Huge heart that lifted everyone

The Lamp June2010

Rhonda Moon
6 December 1955 – 24 April 2009

Rhonda was born in Rosebery, the eldest of three children to Lillian and Bob Moon. She trained as an Enrolled Nurse at Rachael Foster Hospital in 1975 and went on to work in the Emergency Department at Eastern Suburbs Hospital, then Sydney Hospital, for several years. In 1982 Rhonda came to Royal North Shore Hospital to work in the Emergency Department and she continued to work there until her sudden and untimely death on 24 April last year.

Rhonda was struck by a car at Berowra as she was about to get into her car. She had effective CPR at the scene where kind locals responded until dedicated ambulance officers and paramedics took over. She was retrieved by the highly skilled Helicopter Retrieval Team and brought to RNSH, to the very same Emergency Department she had loved and worked in for 27 years. Her colleagues and friends there worked tirelessly and professionally in very difficult circum-stances, until she was eventually transferred to the ICU, where outstanding care continued. Rhonda never regained consciousness and died there later that night surrounded by her husband John, her parents and siblings and some of her friends beside her.

We were all privileged to have known Rhonda. She was an incredible human being and a wonderful nurse. She loved life and had a huge heart that was full of compassion for her patients, her colleagues, her family and her friends. Once you met Rhonda, you never forgot her! She was a unique individual that you were lucky to meet once in a lifetime. She was a strikingly beautiful, intelligent woman with an amazing smile and glorious head of hair that saw many colours. Rhonda was immaculately groomed and never came to work without her make-up perfectly applied. She was full of colour and a very creative and talented florist who arranged wedding bouquets for the whole bridal party for many friends she made through work over the years.

She had a wicked sense of humour and boundless energy and was extremely hard-working and selfless. She was a great organiser, both at work and socially. She kept the RNSH ED staff entwined and cohesive and brought us together for countless farewells, Christmas parties, balls, weddings, engagements, baby arrivals and, yes, deaths. Years ago, her sausage sizzles and BBQs at work were known all over the hospital by both patients and staff alike. The multicultural dinners on a Sunday evening were incredible and it was Rhonda’s drive and organisation that made you happy to work on a Sunday evening.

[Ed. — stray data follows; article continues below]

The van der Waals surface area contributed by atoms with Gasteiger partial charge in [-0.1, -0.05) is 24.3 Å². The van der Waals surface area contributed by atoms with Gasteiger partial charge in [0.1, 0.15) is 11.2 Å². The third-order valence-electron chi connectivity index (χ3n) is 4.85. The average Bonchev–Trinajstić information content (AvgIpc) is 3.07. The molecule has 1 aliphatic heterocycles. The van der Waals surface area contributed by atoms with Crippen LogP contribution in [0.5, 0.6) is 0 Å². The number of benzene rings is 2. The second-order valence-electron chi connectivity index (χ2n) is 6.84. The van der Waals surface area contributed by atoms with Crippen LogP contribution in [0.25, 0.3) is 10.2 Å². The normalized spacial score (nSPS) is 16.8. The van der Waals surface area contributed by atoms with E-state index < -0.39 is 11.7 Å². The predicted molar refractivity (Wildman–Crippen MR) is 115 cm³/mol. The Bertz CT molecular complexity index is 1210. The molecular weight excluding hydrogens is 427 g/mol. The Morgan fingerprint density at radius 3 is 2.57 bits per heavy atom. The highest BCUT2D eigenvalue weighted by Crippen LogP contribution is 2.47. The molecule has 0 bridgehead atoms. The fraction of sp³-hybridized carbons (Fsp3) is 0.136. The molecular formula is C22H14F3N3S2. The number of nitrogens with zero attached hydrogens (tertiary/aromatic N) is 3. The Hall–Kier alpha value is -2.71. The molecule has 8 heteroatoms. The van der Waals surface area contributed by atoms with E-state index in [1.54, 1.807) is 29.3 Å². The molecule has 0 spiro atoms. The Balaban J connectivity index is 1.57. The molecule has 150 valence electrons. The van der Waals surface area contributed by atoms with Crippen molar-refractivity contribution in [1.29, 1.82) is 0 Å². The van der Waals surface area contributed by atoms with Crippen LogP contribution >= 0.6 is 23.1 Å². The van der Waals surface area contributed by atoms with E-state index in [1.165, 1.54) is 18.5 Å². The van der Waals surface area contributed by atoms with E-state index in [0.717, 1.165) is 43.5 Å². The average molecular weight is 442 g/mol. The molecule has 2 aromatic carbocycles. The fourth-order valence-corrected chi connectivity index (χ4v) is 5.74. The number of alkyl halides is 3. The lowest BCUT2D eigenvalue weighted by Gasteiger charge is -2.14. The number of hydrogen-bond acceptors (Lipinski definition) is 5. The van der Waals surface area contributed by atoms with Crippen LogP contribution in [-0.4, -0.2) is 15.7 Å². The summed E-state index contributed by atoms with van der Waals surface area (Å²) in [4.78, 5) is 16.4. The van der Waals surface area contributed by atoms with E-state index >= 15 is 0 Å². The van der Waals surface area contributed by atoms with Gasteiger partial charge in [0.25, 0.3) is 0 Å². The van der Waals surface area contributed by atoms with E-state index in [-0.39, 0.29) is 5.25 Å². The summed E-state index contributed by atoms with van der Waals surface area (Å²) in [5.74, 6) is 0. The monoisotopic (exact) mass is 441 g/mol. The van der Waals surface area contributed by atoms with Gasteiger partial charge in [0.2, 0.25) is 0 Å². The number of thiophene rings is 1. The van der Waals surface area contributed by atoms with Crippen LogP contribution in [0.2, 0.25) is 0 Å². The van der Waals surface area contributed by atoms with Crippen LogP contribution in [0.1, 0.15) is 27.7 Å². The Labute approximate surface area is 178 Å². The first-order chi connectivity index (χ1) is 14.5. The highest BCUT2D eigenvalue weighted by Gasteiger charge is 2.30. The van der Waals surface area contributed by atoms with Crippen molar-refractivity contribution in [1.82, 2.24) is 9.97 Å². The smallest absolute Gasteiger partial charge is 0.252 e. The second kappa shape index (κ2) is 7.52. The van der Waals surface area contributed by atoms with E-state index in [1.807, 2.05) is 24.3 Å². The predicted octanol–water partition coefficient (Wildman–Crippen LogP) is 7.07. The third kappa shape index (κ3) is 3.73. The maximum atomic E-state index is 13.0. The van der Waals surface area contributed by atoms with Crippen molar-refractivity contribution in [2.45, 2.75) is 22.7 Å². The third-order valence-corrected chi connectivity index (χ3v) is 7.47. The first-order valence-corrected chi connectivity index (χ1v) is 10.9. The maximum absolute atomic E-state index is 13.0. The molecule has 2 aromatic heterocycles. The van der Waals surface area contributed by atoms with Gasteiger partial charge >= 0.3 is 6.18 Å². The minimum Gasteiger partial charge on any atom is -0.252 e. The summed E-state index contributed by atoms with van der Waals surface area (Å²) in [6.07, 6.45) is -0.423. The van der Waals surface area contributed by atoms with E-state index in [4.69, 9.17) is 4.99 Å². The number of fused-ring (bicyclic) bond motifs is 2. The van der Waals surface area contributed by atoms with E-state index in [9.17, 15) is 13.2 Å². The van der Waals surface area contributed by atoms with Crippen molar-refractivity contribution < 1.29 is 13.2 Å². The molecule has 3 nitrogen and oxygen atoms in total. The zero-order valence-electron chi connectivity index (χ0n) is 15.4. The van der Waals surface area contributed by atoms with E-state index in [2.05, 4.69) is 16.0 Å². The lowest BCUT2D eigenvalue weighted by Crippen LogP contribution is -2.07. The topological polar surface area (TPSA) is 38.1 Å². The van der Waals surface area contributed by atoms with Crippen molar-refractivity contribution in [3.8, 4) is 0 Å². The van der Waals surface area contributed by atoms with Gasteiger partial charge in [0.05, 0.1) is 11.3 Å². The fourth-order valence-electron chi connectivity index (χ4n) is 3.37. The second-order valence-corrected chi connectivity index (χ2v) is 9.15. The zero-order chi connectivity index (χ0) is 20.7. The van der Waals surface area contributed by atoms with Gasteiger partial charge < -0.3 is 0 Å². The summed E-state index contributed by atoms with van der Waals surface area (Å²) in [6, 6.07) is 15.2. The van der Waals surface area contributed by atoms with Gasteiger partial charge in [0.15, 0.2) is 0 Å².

Her generosity, empathy and loyalty were impressive. She made lifelong friends and travelled the world on some incredible holidays and would always look up friends she had made through work all over the globe. She treated everyone equally and looked out for new staff with a smile and some helpful advice. Initially some found her directness surprising but all were endeared to her within a very short time and she was the first person they would seek with any queries or problems. Rhonda was the glue that kept everyone connected; even after they had left she would bring everyone together.

The RNSH kindly availed the Lincoln Hynes Memorial Chapel for a beautiful service in honour of Rhonda’s life and nursing contribution to the hospital for 27 years. A memorial plaque has been placed in honour of Rhonda Moon in the Emergency Department at RNSH by her friends and colleagues.

It is now almost a year since Rhonda died and she is deeply missed by her family, friends and work mates.

By Mary Separovich, on behalf of Rhonda’s friends and work colleagues